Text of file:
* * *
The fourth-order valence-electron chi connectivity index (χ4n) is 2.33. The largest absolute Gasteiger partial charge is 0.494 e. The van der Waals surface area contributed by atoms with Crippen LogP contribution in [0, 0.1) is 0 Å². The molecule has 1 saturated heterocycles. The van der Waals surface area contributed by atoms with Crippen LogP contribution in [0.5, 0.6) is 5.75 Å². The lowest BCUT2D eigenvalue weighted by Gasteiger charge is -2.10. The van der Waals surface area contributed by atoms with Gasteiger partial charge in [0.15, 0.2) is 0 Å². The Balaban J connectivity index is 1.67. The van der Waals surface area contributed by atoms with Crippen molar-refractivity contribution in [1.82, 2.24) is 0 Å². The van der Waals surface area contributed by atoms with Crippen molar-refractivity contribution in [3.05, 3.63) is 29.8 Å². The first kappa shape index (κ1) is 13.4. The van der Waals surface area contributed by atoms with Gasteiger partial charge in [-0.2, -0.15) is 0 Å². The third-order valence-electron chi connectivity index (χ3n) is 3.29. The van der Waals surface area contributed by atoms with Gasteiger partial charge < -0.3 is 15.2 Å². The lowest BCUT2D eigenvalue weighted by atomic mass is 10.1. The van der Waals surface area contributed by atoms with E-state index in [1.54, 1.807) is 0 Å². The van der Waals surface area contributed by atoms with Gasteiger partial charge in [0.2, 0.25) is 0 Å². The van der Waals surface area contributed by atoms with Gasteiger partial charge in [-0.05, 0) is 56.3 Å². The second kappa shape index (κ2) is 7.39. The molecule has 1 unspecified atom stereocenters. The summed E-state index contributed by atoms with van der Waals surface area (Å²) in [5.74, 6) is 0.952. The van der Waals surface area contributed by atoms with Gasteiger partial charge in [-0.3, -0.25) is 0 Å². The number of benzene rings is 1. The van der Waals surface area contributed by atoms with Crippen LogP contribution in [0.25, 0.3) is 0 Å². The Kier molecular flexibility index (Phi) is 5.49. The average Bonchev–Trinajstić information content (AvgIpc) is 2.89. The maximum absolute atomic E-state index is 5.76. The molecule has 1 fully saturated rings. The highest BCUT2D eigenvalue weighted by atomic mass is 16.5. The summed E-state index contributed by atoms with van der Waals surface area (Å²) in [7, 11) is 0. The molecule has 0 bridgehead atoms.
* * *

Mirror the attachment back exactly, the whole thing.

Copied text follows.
The fourth-order valence-electron chi connectivity index (χ4n) is 2.33. The largest absolute Gasteiger partial charge is 0.494 e. The van der Waals surface area contributed by atoms with Crippen LogP contribution in [0, 0.1) is 0 Å². The molecule has 1 saturated heterocycles. The van der Waals surface area contributed by atoms with Crippen LogP contribution in [0.5, 0.6) is 5.75 Å². The lowest BCUT2D eigenvalue weighted by Gasteiger charge is -2.10. The van der Waals surface area contributed by atoms with Gasteiger partial charge in [0.15, 0.2) is 0 Å². The Balaban J connectivity index is 1.67. The van der Waals surface area contributed by atoms with Crippen molar-refractivity contribution in [1.82, 2.24) is 0 Å². The van der Waals surface area contributed by atoms with Crippen molar-refractivity contribution in [3.05, 3.63) is 29.8 Å². The first kappa shape index (κ1) is 13.4. The van der Waals surface area contributed by atoms with Gasteiger partial charge in [-0.2, -0.15) is 0 Å². The third-order valence-electron chi connectivity index (χ3n) is 3.29. The van der Waals surface area contributed by atoms with Gasteiger partial charge < -0.3 is 15.2 Å². The lowest BCUT2D eigenvalue weighted by atomic mass is 10.1. The van der Waals surface area contributed by atoms with E-state index in [1.54, 1.807) is 0 Å². The van der Waals surface area contributed by atoms with Gasteiger partial charge in [0.2, 0.25) is 0 Å². The van der Waals surface area contributed by atoms with Gasteiger partial charge in [-0.05, 0) is 56.3 Å². The second kappa shape index (κ2) is 7.39. The molecule has 1 unspecified atom stereocenters. The summed E-state index contributed by atoms with van der Waals surface area (Å²) in [5.74, 6) is 0.952. The van der Waals surface area contributed by atoms with Gasteiger partial charge in [-0.3, -0.25) is 0 Å². The number of benzene rings is 1. The van der Waals surface area contributed by atoms with Crippen LogP contribution in [0.25, 0.3) is 0 Å². The Kier molecular flexibility index (Phi) is 5.49. The average Bonchev–Trinajstić information content (AvgIpc) is 2.89. The maximum absolute atomic E-state index is 5.76. The molecule has 1 fully saturated rings. The highest BCUT2D eigenvalue weighted by atomic mass is 16.5. The summed E-state index contributed by atoms with van der Waals surface area (Å²) in [7, 11) is 0. The molecule has 0 bridgehead atoms.